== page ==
Calcium Counts

by Carolyn J. Strange
FDA Consumer Magazine

Your skeletal calcium bank has
to last through old age. Frequent deposits to this retirement account should
begin in youth and be maintained throughout life to help minimize
withdrawals. Most women get much less calcium than they need–as little as

Nutritionists recommend
meeting your calcium needs with foods naturally rich in calcium. Adequate
calcium intake in childhood and young adulthood is critical to achieving
peak adult bone mass, yet many adolescent girls replace milk with
nutrient-poor beverages like soda pop. “Bone health requires a lot of
nutrients and you’re likely to get most of them in dairy products,”
says Connie Weaver, Ph.D., who heads the department of food and nutrition at
Purdue University, Indiana. “They’re a huge package rather than just a
single nutrient.” With so many low-fat and nonfat dairy products
available, it’s easy to make dairy foods part of a healthy diet. People who
have trouble digesting milk can look for products treated to reduce lactose.
A serving of milk or yogurt contains about 350 milligrams (mg) of calcium.
Fortified products have even more.

“People who don’t consume
dairy foods can meet their calcium needs with foods that are fortified with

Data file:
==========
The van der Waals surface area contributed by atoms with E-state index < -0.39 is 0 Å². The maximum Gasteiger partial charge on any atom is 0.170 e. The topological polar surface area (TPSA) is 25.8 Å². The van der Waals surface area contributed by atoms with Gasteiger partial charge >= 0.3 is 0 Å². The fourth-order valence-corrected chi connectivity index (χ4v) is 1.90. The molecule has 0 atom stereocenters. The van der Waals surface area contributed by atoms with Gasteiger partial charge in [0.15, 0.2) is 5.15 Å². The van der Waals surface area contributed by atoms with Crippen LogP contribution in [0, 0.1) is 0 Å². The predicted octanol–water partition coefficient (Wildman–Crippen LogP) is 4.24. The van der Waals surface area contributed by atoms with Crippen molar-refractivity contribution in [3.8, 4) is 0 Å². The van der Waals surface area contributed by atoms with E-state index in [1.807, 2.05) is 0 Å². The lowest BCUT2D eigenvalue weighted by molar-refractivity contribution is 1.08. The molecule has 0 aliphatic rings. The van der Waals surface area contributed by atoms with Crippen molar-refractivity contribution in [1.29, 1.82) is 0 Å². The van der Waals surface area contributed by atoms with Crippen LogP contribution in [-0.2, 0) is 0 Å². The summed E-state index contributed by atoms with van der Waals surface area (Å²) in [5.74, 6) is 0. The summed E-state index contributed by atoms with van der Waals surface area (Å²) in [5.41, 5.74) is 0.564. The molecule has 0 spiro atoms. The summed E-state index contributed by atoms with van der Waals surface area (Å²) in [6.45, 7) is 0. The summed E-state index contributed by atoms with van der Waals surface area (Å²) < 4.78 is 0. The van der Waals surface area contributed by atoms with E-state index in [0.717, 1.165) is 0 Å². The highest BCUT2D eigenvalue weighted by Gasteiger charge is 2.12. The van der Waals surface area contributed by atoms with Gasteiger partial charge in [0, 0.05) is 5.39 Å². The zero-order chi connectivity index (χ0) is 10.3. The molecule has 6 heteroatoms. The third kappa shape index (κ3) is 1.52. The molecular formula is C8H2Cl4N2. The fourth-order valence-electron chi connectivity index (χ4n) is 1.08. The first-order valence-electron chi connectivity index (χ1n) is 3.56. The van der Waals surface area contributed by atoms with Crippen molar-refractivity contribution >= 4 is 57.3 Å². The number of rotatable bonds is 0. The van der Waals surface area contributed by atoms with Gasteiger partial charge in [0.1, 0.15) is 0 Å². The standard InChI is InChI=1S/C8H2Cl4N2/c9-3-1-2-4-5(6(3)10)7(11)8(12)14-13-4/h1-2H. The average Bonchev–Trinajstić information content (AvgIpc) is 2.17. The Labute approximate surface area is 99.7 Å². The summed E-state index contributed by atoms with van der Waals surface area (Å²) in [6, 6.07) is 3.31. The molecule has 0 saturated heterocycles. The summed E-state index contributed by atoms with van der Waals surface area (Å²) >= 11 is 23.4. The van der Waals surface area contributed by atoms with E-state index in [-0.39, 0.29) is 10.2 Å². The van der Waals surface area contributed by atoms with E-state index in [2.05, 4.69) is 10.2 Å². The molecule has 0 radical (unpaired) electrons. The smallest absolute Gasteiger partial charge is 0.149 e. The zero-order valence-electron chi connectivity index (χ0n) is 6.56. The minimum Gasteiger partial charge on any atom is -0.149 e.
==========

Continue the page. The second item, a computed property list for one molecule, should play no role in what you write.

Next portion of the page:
calcium, such as orange juice, or with calcium supplements,” says Mona
S. Calvo, Ph.D., in FDA’s Office of Special Nutritionals. Other good sources
of calcium are broccoli and dark-green leafy vegetables like kale, tofu (if
made with calcium), canned fish (eaten with bones), and fortified bread and
cereal products.

Nutrition labels can help you
identify calcium-rich foods. But keep in mind that the label value is a
guideline based on a FDA’s Daily Value for calcium, which is 1,000 mg, and
your calcium needs may be greater, Calvo says.

What about too much calcium?
As much as 2,000 mg per day seems to be safe for most people, but those at
risk for kidney stones should discuss calcium with their doctors. Calcium is
critical, but even a high intake won’t fully protect you against bone loss
caused by estrogen deficiency, physical inactivity, alcohol abuse, smoking,
or medical disorders and treatments.